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07 May 2019 | Story Valentino Ndaba | Photo Charl Devenish
Noko Masalesa
Noko Masalesa, Director of Protection Services, in conversation with students and stakeholders to plan a safe way forward.

Safety and security are human rights that constitute social justice. At the centre of the agenda at the University of the Free State’s (UFS) Social Justice Week held on the Bloemfontein Campus from 17-22 April 2019 were discussions about off-campus safety. Stakeholders agreed on an upgrade to security measures in order to ensure the success and wellbeing of the student population.

A call to students

Prof John Mubangizi, Dean of the Faculty of Law, in his capacity as representative of the UFS Rector and Vice-Chancellor, Prof Francis Petersen, expressed his view on institutions of higher learning no longer functioning as ivory towers. “For any initiative to succeed, collaboration is necessary between key roleplayers,” he said.

He aptly pointed out that: “We cannot underscore the importance of safety and security, not only for the university but also for the communities around us. What the university does benefits the community and vice versa. I pledge the university’s commitment to play a leading part to ensure that the collaboration works,” said Prof Mubangizi.

Beefing up security: Who is involved?

In view of the collaborative effort Prof Mubangizi alluded to, the engagement was twofold. First was the roundtable discussion facilitated by Protection Services which then escalated into a public dialogue where students had the opportunity to interact with external delegates.

The South African Police Services, Community Police Forum, Private Security, Mangaung Metropolitan Municipality, Provincial Commissioner, and Deputy Minister of Police were well represented in this critical conversation. Internally, members of Protection Services, Housing and Residence Affairs, Student Affairs, Institute for Social Justice and Reconciliation, Student Representative Council, and the Department of Criminology heard the plight of off-campus safety faced by students.

Changes in the horizon

The discussions culminated with recommendations which will see the future of student safety take a different direction. According to Skhululekile Luwaca, former SRC president, these include “the municipality’s commitment to immediately address issues such as street lights and enforcing by-laws, ensuring an integrated accreditation system, and drafting a policy for off-campus accommodation, running more crime awareness campaigns, and giving police patrols more visibility.”

In addition to resolving to set up a student safety forum with all the stakeholders, the Mangaung Metropolitan Municipality has invited the UFS to join Reclaim the City – a safety forum where practical solutions to crime are devised and implemented on a weekly basis.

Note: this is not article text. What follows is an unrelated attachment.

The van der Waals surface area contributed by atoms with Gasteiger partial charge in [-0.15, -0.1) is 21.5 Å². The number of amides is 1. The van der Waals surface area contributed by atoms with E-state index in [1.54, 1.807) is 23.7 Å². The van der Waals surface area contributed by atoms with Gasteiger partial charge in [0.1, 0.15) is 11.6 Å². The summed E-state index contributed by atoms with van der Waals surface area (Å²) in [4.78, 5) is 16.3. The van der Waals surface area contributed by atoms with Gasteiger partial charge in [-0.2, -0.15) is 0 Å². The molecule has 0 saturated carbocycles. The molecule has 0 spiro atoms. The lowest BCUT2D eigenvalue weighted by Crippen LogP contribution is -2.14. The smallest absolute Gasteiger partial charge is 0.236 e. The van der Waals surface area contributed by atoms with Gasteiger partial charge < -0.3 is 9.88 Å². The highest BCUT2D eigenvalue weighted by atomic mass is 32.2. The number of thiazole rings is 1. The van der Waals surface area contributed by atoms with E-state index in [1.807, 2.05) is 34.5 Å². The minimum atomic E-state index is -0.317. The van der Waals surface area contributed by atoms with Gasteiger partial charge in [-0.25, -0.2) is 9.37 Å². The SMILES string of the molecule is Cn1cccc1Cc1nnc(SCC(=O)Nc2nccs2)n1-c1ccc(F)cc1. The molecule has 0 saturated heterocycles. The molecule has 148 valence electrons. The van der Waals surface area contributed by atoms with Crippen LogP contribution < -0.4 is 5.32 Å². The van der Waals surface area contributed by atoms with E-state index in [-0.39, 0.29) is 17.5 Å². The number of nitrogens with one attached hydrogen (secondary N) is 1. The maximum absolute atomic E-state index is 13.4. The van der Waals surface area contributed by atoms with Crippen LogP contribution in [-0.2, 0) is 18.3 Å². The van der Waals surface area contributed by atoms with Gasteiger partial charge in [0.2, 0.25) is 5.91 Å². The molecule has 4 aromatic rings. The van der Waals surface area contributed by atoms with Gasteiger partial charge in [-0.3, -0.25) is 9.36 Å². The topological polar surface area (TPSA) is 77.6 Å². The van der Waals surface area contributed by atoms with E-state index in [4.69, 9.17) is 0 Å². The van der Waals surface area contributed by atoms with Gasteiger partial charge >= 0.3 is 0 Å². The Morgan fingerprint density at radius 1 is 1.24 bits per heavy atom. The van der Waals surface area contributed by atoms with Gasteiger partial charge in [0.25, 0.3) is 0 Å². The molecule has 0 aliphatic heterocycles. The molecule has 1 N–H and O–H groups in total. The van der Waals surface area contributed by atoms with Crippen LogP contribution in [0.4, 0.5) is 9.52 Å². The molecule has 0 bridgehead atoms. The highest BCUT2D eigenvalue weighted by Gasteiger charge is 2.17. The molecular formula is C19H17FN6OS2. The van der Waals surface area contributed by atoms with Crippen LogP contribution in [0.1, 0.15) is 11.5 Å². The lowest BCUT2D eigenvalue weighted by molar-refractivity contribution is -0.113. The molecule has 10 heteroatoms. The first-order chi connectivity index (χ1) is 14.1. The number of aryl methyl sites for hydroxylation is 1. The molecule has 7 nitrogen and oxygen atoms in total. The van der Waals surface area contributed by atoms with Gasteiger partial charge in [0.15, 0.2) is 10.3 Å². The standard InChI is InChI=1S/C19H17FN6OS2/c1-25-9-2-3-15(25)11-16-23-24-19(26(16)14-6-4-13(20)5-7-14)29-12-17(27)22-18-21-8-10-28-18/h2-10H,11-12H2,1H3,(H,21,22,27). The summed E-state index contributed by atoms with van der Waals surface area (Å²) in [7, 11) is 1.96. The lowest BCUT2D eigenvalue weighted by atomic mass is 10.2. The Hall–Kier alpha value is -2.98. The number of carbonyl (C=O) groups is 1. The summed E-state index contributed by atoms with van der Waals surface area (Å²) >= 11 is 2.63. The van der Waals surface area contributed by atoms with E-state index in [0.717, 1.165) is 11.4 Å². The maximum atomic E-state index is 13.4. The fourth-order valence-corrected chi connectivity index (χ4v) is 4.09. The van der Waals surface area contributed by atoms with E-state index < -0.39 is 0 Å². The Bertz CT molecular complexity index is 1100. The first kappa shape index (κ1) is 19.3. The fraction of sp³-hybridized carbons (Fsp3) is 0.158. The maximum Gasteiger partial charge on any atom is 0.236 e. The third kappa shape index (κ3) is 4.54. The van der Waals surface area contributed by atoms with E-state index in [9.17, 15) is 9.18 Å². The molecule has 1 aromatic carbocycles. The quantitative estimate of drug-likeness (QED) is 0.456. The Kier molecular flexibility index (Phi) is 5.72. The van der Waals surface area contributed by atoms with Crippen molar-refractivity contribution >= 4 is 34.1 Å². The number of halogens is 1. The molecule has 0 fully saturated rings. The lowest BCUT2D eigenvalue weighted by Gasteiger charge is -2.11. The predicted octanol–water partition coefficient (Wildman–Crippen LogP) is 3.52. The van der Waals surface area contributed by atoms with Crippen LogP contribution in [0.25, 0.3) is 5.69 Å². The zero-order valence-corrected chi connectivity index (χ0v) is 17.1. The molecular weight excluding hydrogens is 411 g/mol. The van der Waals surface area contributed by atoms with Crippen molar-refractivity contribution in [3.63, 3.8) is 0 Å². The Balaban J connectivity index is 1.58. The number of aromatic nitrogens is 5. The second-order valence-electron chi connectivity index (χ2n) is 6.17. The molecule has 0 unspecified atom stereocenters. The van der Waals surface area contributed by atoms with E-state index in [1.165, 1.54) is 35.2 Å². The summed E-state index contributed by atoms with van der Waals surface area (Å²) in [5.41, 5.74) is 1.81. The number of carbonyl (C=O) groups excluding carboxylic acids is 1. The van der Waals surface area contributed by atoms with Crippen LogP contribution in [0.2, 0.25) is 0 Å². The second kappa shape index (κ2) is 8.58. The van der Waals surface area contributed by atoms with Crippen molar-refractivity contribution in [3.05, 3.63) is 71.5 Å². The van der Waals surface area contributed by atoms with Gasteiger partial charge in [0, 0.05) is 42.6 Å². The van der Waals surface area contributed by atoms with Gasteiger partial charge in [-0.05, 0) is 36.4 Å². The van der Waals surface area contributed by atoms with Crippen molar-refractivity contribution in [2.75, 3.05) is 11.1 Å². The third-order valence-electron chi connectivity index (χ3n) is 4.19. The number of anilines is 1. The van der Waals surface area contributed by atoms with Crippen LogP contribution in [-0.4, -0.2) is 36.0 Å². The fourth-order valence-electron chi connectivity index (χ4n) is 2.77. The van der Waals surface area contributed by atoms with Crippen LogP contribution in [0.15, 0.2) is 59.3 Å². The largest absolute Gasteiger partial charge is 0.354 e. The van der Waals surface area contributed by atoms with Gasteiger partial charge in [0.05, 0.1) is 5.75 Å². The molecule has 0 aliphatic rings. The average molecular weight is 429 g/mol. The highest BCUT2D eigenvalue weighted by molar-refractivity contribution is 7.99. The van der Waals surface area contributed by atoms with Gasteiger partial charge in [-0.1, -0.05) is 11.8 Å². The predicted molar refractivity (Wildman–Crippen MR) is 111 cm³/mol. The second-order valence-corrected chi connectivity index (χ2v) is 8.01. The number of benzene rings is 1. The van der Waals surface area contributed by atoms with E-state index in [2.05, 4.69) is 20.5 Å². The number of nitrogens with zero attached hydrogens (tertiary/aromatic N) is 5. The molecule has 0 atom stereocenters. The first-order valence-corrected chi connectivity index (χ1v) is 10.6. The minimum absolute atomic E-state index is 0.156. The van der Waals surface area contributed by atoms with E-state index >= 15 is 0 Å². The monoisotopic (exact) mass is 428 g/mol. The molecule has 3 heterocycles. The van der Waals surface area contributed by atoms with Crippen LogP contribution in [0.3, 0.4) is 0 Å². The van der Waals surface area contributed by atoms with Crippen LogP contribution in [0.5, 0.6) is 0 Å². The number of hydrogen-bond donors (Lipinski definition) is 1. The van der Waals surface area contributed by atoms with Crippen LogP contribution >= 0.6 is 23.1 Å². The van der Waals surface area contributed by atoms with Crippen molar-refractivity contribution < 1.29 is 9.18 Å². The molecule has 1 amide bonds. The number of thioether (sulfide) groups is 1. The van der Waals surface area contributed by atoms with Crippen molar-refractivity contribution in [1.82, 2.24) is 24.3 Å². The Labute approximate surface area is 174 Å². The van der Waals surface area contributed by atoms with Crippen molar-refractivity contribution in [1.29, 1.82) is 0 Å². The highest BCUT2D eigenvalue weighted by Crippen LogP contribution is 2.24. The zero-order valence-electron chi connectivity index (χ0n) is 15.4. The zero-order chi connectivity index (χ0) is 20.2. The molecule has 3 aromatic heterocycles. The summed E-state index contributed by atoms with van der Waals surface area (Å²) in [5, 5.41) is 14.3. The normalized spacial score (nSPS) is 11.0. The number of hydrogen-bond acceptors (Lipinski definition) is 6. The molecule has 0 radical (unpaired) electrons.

News Archive

From peasant to president; from Samora Machel to Cahora Bassa
2015-03-25

Prof Barbara Isaacman and Prof Allen Isaacman
Photo: Renè-Jean van der Berg

When the plane crashed in Mbuzini, the entire country was submerged in a profound grieving.

This is how Prof Allen Isaacman, Regents Professor of History at the University of Minnesota, described the effect President Samora Machel’s death in 1986 had on Mozambique. In a public lecture, Prof Isaacman spoke about the man, Samora Machel, and the influences that shaped Machel’s life. The event, recently hosted by the UFS International Studies Group on the Bloemfontein Campus, was part of the Stanley Trapido Seminar Programme.

Samora Machel: from peasant to president
Born in 1933 into a peasant family, Machel was allowed to advance only to the third grade in school. “And yet,” Prof Isaacman said, “he became a very prominent local peasant intellectual and ultimately one of the most significant critics of Portuguese colonialism and colonial capitalism.” Machel had a great sense of human agency and firmly believed that one is not a mere victim of circumstances. “You were born into a world, but you can change it,” Prof Isaacman explained Machel’s conviction.

From herding cattle in Chokwe, to working as male nurse, Machel went on to become the leader of the Liberation Front of Mozambique (Frelimo) and ultimately the president of his country. To this day, not only does he “capture the imagination of the Mozambican people and South Africans, but is considered one the great leaders of that moment in African history,” Prof Isaacman concluded his lecture.

Displacement, and the Delusion of Development: Cahora Bassa and Its Legacies in Mozambique, 1965–2007
Later in the day, Profs Allen and Barbara Isaacman discussed their book: ‘Displacement, and the Delusion of Development: Cahora Bassa and Its Legacies in Mozambique, 1965–2007’ at the Archives for Contemporary Affairs. As authors of the book, they investigate the history and legacies of one of Africa's largest dams, Cahora Bassa, which was built in Mozambique by the Portuguese in the late 1960s and early 1970s.

The dam was constructed under conditions of war and inaugurated after independence by a government led by Frelimo. The dam has since operated continuously, although, for many years, much of its electricity was not exported or used because armed rebels had destroyed many high voltage power line pillars. Since the end of the armed conflict in 1992, power lines have been rebuilt, and Cahora Bassa has provided electricity again, primarily to South Africa, though increasingly to the national Mozambican grid as well.

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